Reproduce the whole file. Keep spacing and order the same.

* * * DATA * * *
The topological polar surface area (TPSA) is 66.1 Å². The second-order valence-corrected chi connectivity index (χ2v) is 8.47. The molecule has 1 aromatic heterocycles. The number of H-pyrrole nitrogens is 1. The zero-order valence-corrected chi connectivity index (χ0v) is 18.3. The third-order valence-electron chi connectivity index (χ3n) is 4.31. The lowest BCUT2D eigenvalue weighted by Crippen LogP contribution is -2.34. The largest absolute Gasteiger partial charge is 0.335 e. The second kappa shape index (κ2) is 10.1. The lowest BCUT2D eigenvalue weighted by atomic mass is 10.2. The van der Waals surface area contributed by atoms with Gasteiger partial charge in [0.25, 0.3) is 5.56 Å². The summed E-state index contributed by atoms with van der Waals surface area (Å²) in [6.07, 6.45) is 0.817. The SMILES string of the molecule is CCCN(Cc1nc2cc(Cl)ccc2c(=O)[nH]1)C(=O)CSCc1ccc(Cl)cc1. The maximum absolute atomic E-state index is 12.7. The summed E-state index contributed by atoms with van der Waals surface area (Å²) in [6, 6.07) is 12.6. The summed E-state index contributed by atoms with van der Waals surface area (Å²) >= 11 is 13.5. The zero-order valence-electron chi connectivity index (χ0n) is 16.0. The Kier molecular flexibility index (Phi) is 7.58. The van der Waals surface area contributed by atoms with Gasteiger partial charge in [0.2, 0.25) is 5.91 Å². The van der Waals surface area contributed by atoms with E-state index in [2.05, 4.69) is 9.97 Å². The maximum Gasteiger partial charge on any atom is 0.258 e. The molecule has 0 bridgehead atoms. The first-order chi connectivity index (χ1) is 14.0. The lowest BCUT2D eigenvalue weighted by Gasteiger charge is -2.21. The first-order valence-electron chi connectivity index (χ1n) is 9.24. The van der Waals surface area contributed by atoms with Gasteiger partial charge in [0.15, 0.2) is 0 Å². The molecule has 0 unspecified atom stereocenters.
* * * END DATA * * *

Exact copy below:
The topological polar surface area (TPSA) is 66.1 Å². The second-order valence-corrected chi connectivity index (χ2v) is 8.47. The molecule has 1 aromatic heterocycles. The number of H-pyrrole nitrogens is 1. The zero-order valence-corrected chi connectivity index (χ0v) is 18.3. The third-order valence-electron chi connectivity index (χ3n) is 4.31. The lowest BCUT2D eigenvalue weighted by Crippen LogP contribution is -2.34. The largest absolute Gasteiger partial charge is 0.335 e. The second kappa shape index (κ2) is 10.1. The lowest BCUT2D eigenvalue weighted by atomic mass is 10.2. The van der Waals surface area contributed by atoms with Gasteiger partial charge in [0.25, 0.3) is 5.56 Å². The summed E-state index contributed by atoms with van der Waals surface area (Å²) in [6.07, 6.45) is 0.817. The SMILES string of the molecule is CCCN(Cc1nc2cc(Cl)ccc2c(=O)[nH]1)C(=O)CSCc1ccc(Cl)cc1. The maximum absolute atomic E-state index is 12.7. The summed E-state index contributed by atoms with van der Waals surface area (Å²) in [6, 6.07) is 12.6. The summed E-state index contributed by atoms with van der Waals surface area (Å²) >= 11 is 13.5. The zero-order valence-electron chi connectivity index (χ0n) is 16.0. The Kier molecular flexibility index (Phi) is 7.58. The van der Waals surface area contributed by atoms with Gasteiger partial charge in [0.2, 0.25) is 5.91 Å². The van der Waals surface area contributed by atoms with E-state index in [2.05, 4.69) is 9.97 Å². The maximum Gasteiger partial charge on any atom is 0.258 e. The molecule has 0 bridgehead atoms. The first-order chi connectivity index (χ1) is 14.0. The lowest BCUT2D eigenvalue weighted by Gasteiger charge is -2.21. The first-order valence-electron chi connectivity index (χ1n) is 9.24. The van der Waals surface area contributed by atoms with Gasteiger partial charge in [0.15, 0.2) is 0 Å². The molecule has 0 unspecified atom stereocenters.